The molecular mechanism permitting the bacterium Helicobacter pylori (H. pylori) to survive in nearly 50% of humans' stomachs has been identified, according to research published in Science Advances
The molecular mechanism permitting the bacterium Helicobacter pylori (H. pylori) to survive in nearly 50% of humans’ stomachs has been identified, according to research published in Science Advances.
One of the most common worldwide bacterial infections, H. pylori is able to avoid the antiseptic effects of the stomach’s acid and latch onto the mucus layer that coats stomach walls.
Researchers from the University of Nottingham School of Pharmacy in the United Kingdom studied the bacterium using powerful x-rays to observe the atomic level interactions between the H. pylori adhesion proteins called BabA and Lewisb sugars of the gastric mucus. BabA has a specific latch which enables it to attach to Lewisb using hydrogen bonds.
However, the researchers found that if some of the hydrogen bonds were interrupted, the latch malfunctions and the binding to the mucus wall does not hold the H. pylori cell in place. The scientists believed this knowledge was the first step in heading toward developing strategies to combat the treatment of H. pylori infections.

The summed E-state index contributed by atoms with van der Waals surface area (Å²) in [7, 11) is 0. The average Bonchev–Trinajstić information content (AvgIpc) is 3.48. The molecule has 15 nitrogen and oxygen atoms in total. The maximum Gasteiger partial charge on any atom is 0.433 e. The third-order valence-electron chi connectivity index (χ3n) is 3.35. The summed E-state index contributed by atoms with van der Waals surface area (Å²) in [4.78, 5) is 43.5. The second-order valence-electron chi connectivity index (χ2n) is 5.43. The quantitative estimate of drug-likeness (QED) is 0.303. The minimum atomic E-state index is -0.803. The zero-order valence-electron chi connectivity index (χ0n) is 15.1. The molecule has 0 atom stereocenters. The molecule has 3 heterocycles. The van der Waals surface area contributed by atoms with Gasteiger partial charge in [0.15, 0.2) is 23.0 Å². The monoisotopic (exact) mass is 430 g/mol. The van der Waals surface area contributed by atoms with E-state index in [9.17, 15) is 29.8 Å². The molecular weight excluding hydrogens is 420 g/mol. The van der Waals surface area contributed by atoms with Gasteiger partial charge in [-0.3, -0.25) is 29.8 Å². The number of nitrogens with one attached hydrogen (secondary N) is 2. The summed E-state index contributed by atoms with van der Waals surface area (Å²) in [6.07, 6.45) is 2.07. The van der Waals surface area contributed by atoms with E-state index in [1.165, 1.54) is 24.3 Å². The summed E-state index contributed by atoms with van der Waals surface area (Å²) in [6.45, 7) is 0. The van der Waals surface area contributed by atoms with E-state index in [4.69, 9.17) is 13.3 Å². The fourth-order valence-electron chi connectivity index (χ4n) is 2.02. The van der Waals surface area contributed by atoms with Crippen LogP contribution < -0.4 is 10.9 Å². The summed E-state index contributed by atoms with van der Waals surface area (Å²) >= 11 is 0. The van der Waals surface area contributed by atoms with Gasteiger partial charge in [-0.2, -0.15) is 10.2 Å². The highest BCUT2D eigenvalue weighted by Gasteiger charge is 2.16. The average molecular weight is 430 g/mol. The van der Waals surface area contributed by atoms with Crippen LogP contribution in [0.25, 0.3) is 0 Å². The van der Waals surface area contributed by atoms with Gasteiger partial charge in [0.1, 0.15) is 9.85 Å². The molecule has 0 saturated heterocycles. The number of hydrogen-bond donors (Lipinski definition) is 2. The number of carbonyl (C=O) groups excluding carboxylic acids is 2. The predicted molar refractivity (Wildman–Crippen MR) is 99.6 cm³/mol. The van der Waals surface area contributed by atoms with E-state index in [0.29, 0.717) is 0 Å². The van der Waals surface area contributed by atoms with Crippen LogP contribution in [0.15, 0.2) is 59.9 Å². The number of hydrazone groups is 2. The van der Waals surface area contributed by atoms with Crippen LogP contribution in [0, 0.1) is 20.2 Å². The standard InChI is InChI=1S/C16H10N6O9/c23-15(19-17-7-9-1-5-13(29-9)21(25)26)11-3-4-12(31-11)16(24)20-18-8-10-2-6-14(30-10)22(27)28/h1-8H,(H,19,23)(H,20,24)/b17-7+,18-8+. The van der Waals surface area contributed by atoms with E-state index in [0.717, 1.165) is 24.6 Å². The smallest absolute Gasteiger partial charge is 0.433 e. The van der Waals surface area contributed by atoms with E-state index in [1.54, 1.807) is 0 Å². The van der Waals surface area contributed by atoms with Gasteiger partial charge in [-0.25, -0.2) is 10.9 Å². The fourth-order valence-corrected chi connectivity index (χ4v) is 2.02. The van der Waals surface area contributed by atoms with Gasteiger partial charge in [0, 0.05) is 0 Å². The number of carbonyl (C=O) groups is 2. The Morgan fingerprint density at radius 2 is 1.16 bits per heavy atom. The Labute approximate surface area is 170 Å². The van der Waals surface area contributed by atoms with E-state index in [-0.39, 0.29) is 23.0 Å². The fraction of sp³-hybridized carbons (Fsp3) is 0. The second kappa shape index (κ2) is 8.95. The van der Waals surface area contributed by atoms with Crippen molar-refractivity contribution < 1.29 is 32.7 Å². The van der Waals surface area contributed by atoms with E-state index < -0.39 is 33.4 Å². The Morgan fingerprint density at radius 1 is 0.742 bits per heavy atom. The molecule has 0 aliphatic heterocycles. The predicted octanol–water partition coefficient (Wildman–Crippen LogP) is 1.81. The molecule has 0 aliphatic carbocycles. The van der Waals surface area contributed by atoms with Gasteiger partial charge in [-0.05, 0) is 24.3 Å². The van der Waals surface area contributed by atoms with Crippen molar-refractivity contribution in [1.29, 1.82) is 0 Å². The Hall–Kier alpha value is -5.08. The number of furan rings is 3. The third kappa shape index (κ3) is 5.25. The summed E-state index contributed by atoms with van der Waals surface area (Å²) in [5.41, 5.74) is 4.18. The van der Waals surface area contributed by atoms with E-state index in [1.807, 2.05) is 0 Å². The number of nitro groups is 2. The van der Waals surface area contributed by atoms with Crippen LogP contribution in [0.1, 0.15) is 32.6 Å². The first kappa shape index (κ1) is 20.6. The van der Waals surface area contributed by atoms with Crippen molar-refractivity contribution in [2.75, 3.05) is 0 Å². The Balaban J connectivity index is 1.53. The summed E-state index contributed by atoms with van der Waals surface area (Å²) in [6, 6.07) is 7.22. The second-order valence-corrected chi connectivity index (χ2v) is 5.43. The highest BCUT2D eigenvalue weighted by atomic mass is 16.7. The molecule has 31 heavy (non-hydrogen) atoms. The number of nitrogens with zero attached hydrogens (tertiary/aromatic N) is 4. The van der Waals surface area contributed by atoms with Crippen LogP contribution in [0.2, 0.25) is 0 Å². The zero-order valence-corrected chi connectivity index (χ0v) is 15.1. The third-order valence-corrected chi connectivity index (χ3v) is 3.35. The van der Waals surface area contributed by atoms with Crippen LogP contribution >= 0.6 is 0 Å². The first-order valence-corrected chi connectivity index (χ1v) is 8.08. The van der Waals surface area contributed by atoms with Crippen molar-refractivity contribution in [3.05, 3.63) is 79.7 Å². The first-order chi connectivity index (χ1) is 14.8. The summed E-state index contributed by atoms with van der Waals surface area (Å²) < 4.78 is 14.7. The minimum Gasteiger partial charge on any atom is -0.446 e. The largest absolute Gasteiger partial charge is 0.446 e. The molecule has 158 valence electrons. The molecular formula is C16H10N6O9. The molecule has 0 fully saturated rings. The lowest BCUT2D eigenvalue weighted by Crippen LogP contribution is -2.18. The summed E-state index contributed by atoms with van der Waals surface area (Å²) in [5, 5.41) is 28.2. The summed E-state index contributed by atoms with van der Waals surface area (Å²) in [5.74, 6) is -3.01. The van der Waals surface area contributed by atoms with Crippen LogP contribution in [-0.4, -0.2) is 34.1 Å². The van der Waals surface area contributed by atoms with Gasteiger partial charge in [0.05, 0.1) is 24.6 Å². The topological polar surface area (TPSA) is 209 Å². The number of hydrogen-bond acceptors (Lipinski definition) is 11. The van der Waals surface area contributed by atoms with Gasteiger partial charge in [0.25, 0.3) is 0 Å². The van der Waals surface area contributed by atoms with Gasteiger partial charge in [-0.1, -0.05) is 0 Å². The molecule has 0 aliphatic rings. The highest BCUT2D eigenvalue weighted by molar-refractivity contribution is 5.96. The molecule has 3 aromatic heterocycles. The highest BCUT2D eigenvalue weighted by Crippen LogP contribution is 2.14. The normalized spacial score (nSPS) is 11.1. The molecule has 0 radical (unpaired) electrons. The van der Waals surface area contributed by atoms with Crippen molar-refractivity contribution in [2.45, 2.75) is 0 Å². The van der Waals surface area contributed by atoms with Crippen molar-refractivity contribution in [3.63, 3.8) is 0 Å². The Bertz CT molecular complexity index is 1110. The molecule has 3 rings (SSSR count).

“Because BabA is unique to H. pylori, we can specifically target, and hopefully eradicate, this bacterium without affecting the other good bacteria in our normal flora,” explained Naim Hage, a postgraduate researcher who worked on the project as part of his doctoral thesis. “If successful, this therapeutic strategy will also be extremely useful for treating H. pylori infections that are already resistant to antibiotics.”
The research was partially funded by AstraZeneca R&D, who will next be looking into developing anti adhesion strategies to clear H. pylori from stomachs. The researchers said that by dislodging the BabA to Lewisb inhibitors, infections would be able to be treated. The H. pylori infections are gaining resistance worldwide to conventional antibiotic therapies.
“While this study answers long standing questions about how H. pylori colonizes the stomach, it represents the very first step in the development of novel therapies,” concluded principal investigator Franco Falcone. “The next few years of laboratory based research will be crucial to determine if an anti BabA adhesion approach is viable and can progress to clinical development. A similar approach is already showing promising results for the treatment of urinary tract infections in preclinical models. Looking forward, we are excited to continue working closely with AstraZeneca R&D who have provided a tremendous amount of support to achieve this discovery.”